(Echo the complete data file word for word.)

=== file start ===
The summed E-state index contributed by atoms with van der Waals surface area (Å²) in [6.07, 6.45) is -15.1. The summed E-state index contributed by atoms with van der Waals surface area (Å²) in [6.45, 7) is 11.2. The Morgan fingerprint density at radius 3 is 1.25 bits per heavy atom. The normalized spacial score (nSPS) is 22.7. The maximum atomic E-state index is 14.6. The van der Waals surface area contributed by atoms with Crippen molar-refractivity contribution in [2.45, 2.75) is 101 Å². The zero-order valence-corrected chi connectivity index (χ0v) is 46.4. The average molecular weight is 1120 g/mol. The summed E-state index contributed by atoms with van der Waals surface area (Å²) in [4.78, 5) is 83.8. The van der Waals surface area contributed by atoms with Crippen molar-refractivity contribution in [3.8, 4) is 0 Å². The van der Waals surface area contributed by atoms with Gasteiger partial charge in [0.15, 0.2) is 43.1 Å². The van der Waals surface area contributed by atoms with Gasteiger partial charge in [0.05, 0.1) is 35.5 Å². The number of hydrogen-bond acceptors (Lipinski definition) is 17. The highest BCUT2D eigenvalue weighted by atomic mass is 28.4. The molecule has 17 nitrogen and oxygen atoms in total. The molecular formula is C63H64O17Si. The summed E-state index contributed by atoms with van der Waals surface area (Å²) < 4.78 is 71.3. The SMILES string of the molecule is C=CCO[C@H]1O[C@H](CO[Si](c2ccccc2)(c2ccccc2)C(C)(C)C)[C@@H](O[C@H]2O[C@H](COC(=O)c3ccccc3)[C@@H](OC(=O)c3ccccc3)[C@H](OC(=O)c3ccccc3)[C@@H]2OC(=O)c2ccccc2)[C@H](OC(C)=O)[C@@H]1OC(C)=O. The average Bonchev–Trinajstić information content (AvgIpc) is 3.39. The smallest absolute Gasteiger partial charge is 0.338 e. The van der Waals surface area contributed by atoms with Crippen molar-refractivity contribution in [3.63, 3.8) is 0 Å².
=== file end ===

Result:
The summed E-state index contributed by atoms with van der Waals surface area (Å²) in [6.07, 6.45) is -15.1. The summed E-state index contributed by atoms with van der Waals surface area (Å²) in [6.45, 7) is 11.2. The Morgan fingerprint density at radius 3 is 1.25 bits per heavy atom. The normalized spacial score (nSPS) is 22.7. The maximum atomic E-state index is 14.6. The van der Waals surface area contributed by atoms with Crippen molar-refractivity contribution in [2.45, 2.75) is 101 Å². The zero-order valence-corrected chi connectivity index (χ0v) is 46.4. The average molecular weight is 1120 g/mol. The summed E-state index contributed by atoms with van der Waals surface area (Å²) in [4.78, 5) is 83.8. The van der Waals surface area contributed by atoms with Crippen molar-refractivity contribution in [3.8, 4) is 0 Å². The van der Waals surface area contributed by atoms with Gasteiger partial charge in [0.15, 0.2) is 43.1 Å². The van der Waals surface area contributed by atoms with Gasteiger partial charge in [0.05, 0.1) is 35.5 Å². The number of hydrogen-bond acceptors (Lipinski definition) is 17. The highest BCUT2D eigenvalue weighted by atomic mass is 28.4. The molecule has 17 nitrogen and oxygen atoms in total. The molecular formula is C63H64O17Si. The summed E-state index contributed by atoms with van der Waals surface area (Å²) < 4.78 is 71.3. The SMILES string of the molecule is C=CCO[C@H]1O[C@H](CO[Si](c2ccccc2)(c2ccccc2)C(C)(C)C)[C@@H](O[C@H]2O[C@H](COC(=O)c3ccccc3)[C@@H](OC(=O)c3ccccc3)[C@H](OC(=O)c3ccccc3)[C@@H]2OC(=O)c2ccccc2)[C@H](OC(C)=O)[C@@H]1OC(C)=O. The average Bonchev–Trinajstić information content (AvgIpc) is 3.39. The smallest absolute Gasteiger partial charge is 0.338 e. The van der Waals surface area contributed by atoms with Crippen molar-refractivity contribution in [3.63, 3.8) is 0 Å².